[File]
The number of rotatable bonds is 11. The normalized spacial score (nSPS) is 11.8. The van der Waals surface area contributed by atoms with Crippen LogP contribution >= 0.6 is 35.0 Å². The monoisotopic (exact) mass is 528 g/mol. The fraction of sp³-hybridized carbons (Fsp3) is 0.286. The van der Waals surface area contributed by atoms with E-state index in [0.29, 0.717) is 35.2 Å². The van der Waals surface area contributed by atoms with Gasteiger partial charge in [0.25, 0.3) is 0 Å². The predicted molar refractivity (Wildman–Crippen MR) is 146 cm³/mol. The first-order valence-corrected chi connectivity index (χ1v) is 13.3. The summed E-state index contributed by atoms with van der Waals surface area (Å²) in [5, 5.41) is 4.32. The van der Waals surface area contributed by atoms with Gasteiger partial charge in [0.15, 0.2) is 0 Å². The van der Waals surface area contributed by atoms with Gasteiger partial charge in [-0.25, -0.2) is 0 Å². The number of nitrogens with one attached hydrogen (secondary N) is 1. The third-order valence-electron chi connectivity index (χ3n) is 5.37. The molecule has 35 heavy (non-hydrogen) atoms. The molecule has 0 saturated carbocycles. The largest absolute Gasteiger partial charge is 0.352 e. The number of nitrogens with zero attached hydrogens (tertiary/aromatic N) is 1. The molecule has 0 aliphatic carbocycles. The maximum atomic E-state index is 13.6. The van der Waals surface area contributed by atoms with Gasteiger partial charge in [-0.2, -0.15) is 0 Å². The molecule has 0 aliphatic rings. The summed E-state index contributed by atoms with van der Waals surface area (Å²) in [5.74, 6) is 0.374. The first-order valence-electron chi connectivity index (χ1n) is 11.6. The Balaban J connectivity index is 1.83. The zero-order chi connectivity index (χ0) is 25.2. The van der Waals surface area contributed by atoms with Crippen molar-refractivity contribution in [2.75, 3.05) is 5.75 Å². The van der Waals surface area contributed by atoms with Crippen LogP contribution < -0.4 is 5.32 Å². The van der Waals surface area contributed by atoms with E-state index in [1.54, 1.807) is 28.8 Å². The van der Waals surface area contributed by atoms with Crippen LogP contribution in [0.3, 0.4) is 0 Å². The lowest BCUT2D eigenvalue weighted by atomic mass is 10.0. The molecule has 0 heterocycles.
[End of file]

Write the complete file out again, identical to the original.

The number of rotatable bonds is 11. The normalized spacial score (nSPS) is 11.8. The van der Waals surface area contributed by atoms with Crippen LogP contribution >= 0.6 is 35.0 Å². The monoisotopic (exact) mass is 528 g/mol. The fraction of sp³-hybridized carbons (Fsp3) is 0.286. The van der Waals surface area contributed by atoms with E-state index in [0.29, 0.717) is 35.2 Å². The van der Waals surface area contributed by atoms with Gasteiger partial charge in [0.25, 0.3) is 0 Å². The predicted molar refractivity (Wildman–Crippen MR) is 146 cm³/mol. The first-order valence-corrected chi connectivity index (χ1v) is 13.3. The summed E-state index contributed by atoms with van der Waals surface area (Å²) in [5, 5.41) is 4.32. The van der Waals surface area contributed by atoms with Gasteiger partial charge in [0.15, 0.2) is 0 Å². The van der Waals surface area contributed by atoms with Gasteiger partial charge in [-0.25, -0.2) is 0 Å². The number of nitrogens with one attached hydrogen (secondary N) is 1. The third-order valence-electron chi connectivity index (χ3n) is 5.37. The molecule has 35 heavy (non-hydrogen) atoms. The molecule has 0 saturated carbocycles. The largest absolute Gasteiger partial charge is 0.352 e. The number of nitrogens with zero attached hydrogens (tertiary/aromatic N) is 1. The molecule has 0 aliphatic carbocycles. The maximum atomic E-state index is 13.6. The van der Waals surface area contributed by atoms with Gasteiger partial charge in [-0.2, -0.15) is 0 Å². The molecule has 0 aliphatic rings. The summed E-state index contributed by atoms with van der Waals surface area (Å²) in [5.74, 6) is 0.374. The first-order valence-electron chi connectivity index (χ1n) is 11.6. The Balaban J connectivity index is 1.83. The zero-order chi connectivity index (χ0) is 25.2. The van der Waals surface area contributed by atoms with Crippen molar-refractivity contribution in [2.75, 3.05) is 5.75 Å². The van der Waals surface area contributed by atoms with Crippen LogP contribution < -0.4 is 5.32 Å². The van der Waals surface area contributed by atoms with E-state index in [1.54, 1.807) is 28.8 Å². The van der Waals surface area contributed by atoms with Crippen LogP contribution in [0.3, 0.4) is 0 Å². The lowest BCUT2D eigenvalue weighted by atomic mass is 10.0. The molecule has 0 heterocycles.